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Is there any significance to: $\langle[H,\hat{O}]\rangle =0$ (which can easily be shown) where $H$ is the Hamiltonian, $\hat{O}$ is an arbitrary operator? Thanks.

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    $\begingroup$ Which state is being used to calculate the expectation value? $\endgroup$ – David Z Sep 2 '11 at 23:18
  • $\begingroup$ Any eigenstate of $H$.:) $\endgroup$ – bra-ket Sep 2 '11 at 23:28
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Yes. The commutator of an operator with the hamiltonian is related to the rate of change of the expectation value of the operator.

$$\frac{\partial}{\partial t} \langle \Psi \mid \hat{O} \mid \Psi \rangle = \langle \frac{\partial}{\partial t} \Psi \mid \hat{O} \mid \Psi \rangle + \langle \Psi \mid \frac{\partial}{\partial t} \hat{O} \mid \Psi \rangle + \langle \Psi \mid \hat{O} \mid \frac{\partial}{\partial t} \Psi \rangle$$

applying Schrodinger's equation

$$i\hbar \frac{\partial}{\partial t} \mid \Psi \rangle = H\mid\Psi\rangle$$

and its conjugate, we get

$$\frac{\partial}{\partial t} \langle \Psi \mid \hat{O} \mid \Psi \rangle = \frac{i}{\hbar} \left(\langle \Psi \mid H \hat{O}\mid\Psi\rangle - \langle \Psi \mid \hat{O}H\mid\Psi\rangle\right) + \langle \Psi \mid \frac{\partial}{\partial t}\hat{O}\mid\Psi\rangle $$

where we've exploited that fact that $H$ is Hermitian. Combining the first two terms gives

$$\frac{\partial}{\partial t} \langle \Psi \mid \hat{O} \mid \Psi \rangle = \frac{i}{\hbar}\langle \Psi \mid [H,\hat{O}] \mid \Psi \rangle + \langle \Psi \mid \frac{\partial}{\partial t}\hat{O}\mid\Psi\rangle$$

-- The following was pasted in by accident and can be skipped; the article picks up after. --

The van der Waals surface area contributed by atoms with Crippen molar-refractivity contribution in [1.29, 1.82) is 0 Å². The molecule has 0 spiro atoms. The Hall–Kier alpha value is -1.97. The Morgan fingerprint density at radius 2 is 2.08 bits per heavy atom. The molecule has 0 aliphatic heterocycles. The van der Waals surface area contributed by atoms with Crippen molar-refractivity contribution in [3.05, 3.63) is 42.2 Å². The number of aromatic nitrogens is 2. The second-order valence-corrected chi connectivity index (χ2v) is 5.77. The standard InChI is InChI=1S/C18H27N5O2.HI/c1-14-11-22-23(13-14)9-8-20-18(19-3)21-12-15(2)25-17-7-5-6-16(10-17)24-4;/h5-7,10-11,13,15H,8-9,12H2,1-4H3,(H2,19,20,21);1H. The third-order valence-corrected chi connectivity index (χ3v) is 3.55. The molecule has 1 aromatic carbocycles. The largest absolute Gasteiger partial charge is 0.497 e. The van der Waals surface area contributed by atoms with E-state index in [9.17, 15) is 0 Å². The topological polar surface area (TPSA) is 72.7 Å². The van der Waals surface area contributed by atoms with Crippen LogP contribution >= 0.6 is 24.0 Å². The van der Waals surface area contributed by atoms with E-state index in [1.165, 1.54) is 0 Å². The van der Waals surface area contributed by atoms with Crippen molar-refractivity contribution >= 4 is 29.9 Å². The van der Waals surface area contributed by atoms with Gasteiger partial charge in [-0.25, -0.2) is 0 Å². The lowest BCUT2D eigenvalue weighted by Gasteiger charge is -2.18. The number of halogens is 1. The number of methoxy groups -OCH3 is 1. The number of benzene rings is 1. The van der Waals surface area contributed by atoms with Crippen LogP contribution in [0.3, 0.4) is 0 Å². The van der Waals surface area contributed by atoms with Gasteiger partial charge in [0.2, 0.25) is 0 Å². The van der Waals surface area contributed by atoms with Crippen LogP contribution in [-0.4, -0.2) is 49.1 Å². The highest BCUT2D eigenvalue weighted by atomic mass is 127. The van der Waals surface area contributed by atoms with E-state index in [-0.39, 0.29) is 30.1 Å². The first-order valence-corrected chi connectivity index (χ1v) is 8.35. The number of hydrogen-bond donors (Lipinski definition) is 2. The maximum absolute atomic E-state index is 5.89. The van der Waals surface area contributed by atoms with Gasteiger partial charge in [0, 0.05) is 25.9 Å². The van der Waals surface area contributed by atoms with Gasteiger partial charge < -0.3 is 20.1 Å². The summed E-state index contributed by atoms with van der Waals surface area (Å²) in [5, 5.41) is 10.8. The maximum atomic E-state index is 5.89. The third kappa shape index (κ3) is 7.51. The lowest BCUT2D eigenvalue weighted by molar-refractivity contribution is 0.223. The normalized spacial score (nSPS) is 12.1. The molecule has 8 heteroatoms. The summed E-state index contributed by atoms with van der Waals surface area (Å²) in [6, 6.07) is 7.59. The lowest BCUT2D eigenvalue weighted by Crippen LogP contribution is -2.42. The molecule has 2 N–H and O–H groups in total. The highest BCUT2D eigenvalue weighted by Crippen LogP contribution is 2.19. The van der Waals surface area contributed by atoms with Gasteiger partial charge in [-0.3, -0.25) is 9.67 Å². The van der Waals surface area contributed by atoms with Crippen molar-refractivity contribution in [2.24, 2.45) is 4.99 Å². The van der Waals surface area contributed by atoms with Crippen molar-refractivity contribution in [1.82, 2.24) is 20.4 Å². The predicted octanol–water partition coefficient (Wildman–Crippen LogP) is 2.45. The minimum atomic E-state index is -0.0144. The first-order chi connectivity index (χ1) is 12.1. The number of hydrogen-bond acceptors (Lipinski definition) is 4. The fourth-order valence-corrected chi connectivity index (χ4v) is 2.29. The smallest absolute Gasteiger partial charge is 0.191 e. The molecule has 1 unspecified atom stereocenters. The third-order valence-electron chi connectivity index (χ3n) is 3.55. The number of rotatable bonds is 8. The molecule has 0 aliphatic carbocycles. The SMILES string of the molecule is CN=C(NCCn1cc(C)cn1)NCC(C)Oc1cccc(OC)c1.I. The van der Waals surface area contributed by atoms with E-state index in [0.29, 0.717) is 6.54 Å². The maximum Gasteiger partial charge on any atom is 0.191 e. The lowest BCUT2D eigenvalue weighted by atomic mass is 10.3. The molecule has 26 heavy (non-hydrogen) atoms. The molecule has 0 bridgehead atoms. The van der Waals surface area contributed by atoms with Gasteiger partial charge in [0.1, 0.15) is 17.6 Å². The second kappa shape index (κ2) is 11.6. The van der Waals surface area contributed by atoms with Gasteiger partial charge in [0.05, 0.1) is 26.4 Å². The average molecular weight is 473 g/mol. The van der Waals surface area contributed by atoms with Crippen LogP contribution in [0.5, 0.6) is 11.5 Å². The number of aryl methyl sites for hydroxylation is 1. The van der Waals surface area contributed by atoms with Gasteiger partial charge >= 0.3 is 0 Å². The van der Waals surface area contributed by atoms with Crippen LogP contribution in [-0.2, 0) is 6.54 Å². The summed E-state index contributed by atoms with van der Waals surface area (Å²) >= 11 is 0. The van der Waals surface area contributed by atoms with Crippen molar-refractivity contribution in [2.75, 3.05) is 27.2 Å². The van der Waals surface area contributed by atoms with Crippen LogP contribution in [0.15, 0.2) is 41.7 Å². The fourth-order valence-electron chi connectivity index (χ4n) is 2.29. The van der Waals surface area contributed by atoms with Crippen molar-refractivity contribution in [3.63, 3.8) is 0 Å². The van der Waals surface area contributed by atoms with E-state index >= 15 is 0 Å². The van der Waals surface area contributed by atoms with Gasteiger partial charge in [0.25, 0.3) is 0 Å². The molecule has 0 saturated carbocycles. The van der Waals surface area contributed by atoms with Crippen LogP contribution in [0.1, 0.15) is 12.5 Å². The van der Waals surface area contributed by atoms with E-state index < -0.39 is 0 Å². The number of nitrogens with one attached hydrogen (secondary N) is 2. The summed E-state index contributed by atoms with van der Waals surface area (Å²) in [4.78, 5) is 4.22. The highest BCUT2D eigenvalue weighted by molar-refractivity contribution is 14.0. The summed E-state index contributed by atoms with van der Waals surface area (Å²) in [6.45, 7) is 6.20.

Specifically, if the commutator is zero, as you specified, and the operator is time-independent, then its expectation value does not change.

As Ron suggested, we can get a little more from this analysis. The generalized uncertainty principle states

$$\sigma_H\sigma_O \geq |\langle \Psi \mid \frac{1}{2i}[H,O]\mid\Psi\rangle|$$

Using the above relation and assuming the operator is time independent, we get

$$\sigma_H\sigma_O \geq \frac{\hbar}{2}\left|\frac{\textrm{d}\langle\hat{O}\rangle}{\textrm{d}t}\right|$$

or

$$\sigma_H\frac{\sigma_O}{\left|\frac{\textrm{d}\langle\hat{O}\rangle}{\textrm{d}t}\right|} \geq \frac{\hbar}{2}$$

$\sigma_O$ represents the spread in $\hat{O}$. If $\langle \hat{O}\rangle$ changes by $\sigma_O$, that indicates a significant change. So $\frac{\sigma_O}{\left|\frac{\textrm{d}\langle\hat{O}\rangle}{\textrm{d}t}\right|}$ represents a time scale on which $\langle \hat{O}\rangle$ changes a significant amount. If we call that $\Delta t$ and call the standard deviation in the energy $\Delta E$, we have

$$\Delta E \Delta t \geq \frac{\hbar}{2}$$

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  • $\begingroup$ It is perhaps nice with regard to this operator to mention the L.I Mandelshtam- I.E Tamm interpretation of the time-energy uncertainty principle which is mentioned in Wikipedia's uncertainty principle article. $\endgroup$ – Ron Maimon Sep 3 '11 at 2:38
  • $\begingroup$ @Ron Sure. I'll add that. $\endgroup$ – Mark Eichenlaub Sep 3 '11 at 3:03

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